It's typical to have fatigued eyes after a day of staring at a computer monitor. This has become such a common problem in the workplace that eye doctors now classify this eye strain as computer vision syndrome (CVS). Statistic Brain notes that nearly 70 percent of the workforce using computers experience CVS each day. If your work requires long hours in front of the computer, here is what you're facing and how to reduce the strain on your eyes.
Blame Technology for Your Tired Eyes
When your read printed material, the characters are of a consistent contrast on a static background. Once your eyes focus on the page, they need not change focus for subsequent pages. The eyes do little physical work once you start reading a printed book.
Words on a computer monitor are made up of pixels, little dots of light. They are brighter in the center than at the edges. The words may look clear to you, but your eyes are constantly focusing to see the words clearly. The constant use of the eyes' focusing muscles to see the screen is the cause of eye fatigue and strain.
Common Symptoms of Your Computer Vision Syndrome
A number of symptoms occur with CVS and they aggravate each other and create more painful issues such as:
- Loss of focus, double vision and blurred vision - As your eye muscles get fatigued, they can no longer focus properly.
- Red, burning eyes - Overworking the eye muscles causes inflammation and a burning sensation.
- Eye twitching - The muscles around the eye begin to react to the tired muscles and develop tiny spasms which manifest as twitching.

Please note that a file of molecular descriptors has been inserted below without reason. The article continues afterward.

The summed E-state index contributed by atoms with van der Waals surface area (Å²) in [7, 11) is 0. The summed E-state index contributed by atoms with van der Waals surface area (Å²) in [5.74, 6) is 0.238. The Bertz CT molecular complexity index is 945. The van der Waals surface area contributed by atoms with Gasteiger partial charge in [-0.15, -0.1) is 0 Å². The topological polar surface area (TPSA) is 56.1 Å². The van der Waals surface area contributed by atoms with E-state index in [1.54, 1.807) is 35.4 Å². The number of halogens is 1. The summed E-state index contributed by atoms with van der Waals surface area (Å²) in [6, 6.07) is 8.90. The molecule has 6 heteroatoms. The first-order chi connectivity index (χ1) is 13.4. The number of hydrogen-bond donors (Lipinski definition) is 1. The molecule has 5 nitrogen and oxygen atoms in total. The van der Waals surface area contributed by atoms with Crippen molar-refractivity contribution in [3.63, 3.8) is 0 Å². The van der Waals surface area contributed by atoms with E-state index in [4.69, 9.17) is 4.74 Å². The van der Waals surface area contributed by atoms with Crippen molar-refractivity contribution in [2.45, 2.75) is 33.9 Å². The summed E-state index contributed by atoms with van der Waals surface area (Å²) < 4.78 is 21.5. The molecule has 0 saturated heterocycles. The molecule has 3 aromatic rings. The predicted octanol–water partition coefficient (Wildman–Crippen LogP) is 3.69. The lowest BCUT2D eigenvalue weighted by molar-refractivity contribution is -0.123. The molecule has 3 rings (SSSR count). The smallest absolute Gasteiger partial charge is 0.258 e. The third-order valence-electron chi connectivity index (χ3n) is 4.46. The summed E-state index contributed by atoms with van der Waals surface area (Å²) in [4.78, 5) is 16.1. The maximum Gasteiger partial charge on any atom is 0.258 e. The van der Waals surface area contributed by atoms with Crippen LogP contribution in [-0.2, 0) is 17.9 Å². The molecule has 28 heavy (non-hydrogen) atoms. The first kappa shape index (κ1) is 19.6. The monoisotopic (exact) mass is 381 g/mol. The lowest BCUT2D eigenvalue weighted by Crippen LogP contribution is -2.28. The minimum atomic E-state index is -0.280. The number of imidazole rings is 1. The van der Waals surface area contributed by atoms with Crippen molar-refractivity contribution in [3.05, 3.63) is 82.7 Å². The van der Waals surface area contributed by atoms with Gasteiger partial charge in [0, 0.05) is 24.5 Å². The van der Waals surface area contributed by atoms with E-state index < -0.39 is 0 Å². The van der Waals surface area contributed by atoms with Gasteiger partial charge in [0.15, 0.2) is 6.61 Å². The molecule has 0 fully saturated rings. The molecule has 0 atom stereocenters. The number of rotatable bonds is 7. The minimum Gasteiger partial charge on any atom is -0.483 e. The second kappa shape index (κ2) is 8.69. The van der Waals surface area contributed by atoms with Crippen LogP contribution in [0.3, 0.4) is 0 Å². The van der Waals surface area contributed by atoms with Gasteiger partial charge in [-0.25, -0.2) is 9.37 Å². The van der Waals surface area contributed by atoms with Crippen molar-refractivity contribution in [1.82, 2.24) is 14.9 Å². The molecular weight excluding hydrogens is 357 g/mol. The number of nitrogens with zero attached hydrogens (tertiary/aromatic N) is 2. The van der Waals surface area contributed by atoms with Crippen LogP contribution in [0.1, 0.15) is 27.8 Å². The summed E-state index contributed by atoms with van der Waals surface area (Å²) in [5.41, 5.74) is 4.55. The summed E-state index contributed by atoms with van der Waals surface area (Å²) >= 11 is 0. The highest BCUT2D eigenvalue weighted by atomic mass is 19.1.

- Neck and shoulder pain - Your neck and shoulders attempt to help your eyes stay focused so they become stiff which leads to painful muscles in those areas.
- Headaches - Headaches of varying levels can occur following the overworked eye, neck and shoulder muscles.
The first step to fixing CVS is to visit your eye doctor and rule out any medical condition that could cause these symptoms. Then you can make some adjustments to how you work to reduce the chance of these symptoms.
Preventing CVS Symptoms at Work
By making changes to your work area and how you work in front of the computer, you can cut down on the eye strain.
- Changes to the monitor - Adjust the monitor so it is from 20 to 40 inches from your eyes, recommends OSHA. Tilt the screen so you are looking down slightly at it. Keep the screen clean of dust and smudges. Use a glare filter on the screen, especially when fluorescent lighting is being used to light the office area.
- Changes to your work area - Adjust any lighting to remove glare from the monitor. Use an adjustable chair so you can easily change your position. Use a document holder that is level to the screen so you don't have to repeatedly look down and back up to the screen.
- Changes to your work routine - Every few minutes, look away from the screen and focus on something farther away for a few seconds. Take regular breaks to get up from your chair and stretch your back, neck and shoulder muscles. Keep a bottle of artificial tears at your desk and use them when your eyes feel dry.
Optical Changes Can Help
Your ophthalmologist can give you a prescription for glasses with special lenses for computer work. These do some of the focusing for your eyes so they don't have to work as hard. Reading glasses that you get from the drug store won't give you this level of relief.
Don't continue to go home with headaches and fatigued eyes. With a little attention to your environment and how you work, you'll prevent this painful condition. To find more information on how you can protect your eyes, visit http://www.aspeneyewear.com.